srvlookup - Must be set to 'yes' to allow Asterisk to make outbound SIP calls external to your organization. See Understanding DNS SRV records and SIP for more details.

Some people suggest using nat=yes in sip.conf if your Asterisk server is behind a NAT. I have found that this is not needed, and tends to break calls/diversions to Exchange when enabled. As long as the externip and localnet settings are present, Asterisk should have no problem processing the call from behind a NAT. If you have individual extensions are behind a NAT, you can set nat=yes in each extension definition in sip_additional.conf. This is required in this scenario, and will not break diversions or calls to Exchange.

A detailed guide on all the options available in sip.conf is available on the wiki.

Port Forwarding

If your Asterisk server is behind a NAT, you will need to configure port forwarding on your router. You will need to forward the following ports to the Asterisk server.

Service Name: SIP
Port: 5060
Protocol: UDP

Service Name: RTP
Port: 10000-20000
Protocol: UDP

If you need to change the RTP port range, use the Config Edit web interface to modify the rtp.conf. Read my post on RTP and SIP to understand their relationship and why you need this.


DNS SRV Records

SIP relies heavily on DNS SRV records to be able to route calls through over the internet. To ensure people are able to contact you, configure the following SRV records on your public facing DNS servers. 86400 IN SRV 10 5 5060 86400 IN SRV 10 5 5060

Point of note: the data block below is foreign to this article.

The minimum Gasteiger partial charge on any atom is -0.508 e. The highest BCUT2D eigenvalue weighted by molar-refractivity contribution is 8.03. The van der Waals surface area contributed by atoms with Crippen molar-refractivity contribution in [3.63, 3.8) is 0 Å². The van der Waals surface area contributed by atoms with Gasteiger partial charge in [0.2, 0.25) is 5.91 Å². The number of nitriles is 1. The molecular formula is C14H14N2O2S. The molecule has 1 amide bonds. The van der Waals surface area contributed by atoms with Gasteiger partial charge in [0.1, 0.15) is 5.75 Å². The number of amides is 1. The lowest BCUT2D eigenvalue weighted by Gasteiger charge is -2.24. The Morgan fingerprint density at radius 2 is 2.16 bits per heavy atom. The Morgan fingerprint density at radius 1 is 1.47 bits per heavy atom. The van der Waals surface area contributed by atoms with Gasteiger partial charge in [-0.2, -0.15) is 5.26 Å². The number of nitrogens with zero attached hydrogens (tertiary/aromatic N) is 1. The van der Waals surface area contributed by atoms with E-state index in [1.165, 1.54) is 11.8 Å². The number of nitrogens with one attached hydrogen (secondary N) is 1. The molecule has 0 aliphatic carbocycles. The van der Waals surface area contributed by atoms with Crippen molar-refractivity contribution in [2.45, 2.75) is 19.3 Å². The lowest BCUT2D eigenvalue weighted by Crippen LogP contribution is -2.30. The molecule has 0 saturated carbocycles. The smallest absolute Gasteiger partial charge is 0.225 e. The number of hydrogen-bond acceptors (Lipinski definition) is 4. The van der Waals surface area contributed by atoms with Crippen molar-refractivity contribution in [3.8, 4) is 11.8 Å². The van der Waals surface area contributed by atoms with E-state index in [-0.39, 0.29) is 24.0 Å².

I have created instructions for configuring these records using Windows Server DNS, as well as a description of how SIP uses SRV records.

And finally....

You may also want to configure SIP aliases so that incoming calls can be directed to an rather than

Enabling inbound calls to Exchange UM from the PSTN using Asterisk and an external VoIP service provider

After confirming that Asterisk can contact the Exchange Server, we can configure our links to the outside world. Asterisk is highly customizable in this regard. You can connect to a VOIP provider, that provides you a PSTN telephone number using a 'soft line', or you can connect physical 'hard lines' to the server using relatively cheap PCI cards. These instructions will involve configuring a soft line to a VOIP provider. In my case, my ISP, iiNet, provides a VOIP line with my ADSL account, but there are companies out there that provide this service for a fee. Please note the exact configuration settings may differ slightly from provider to provider, depending on the gateway they are using. A great place to start is the Whirlpool forums, which contain a lot of information about configuring Asterisk to work with various provider settings.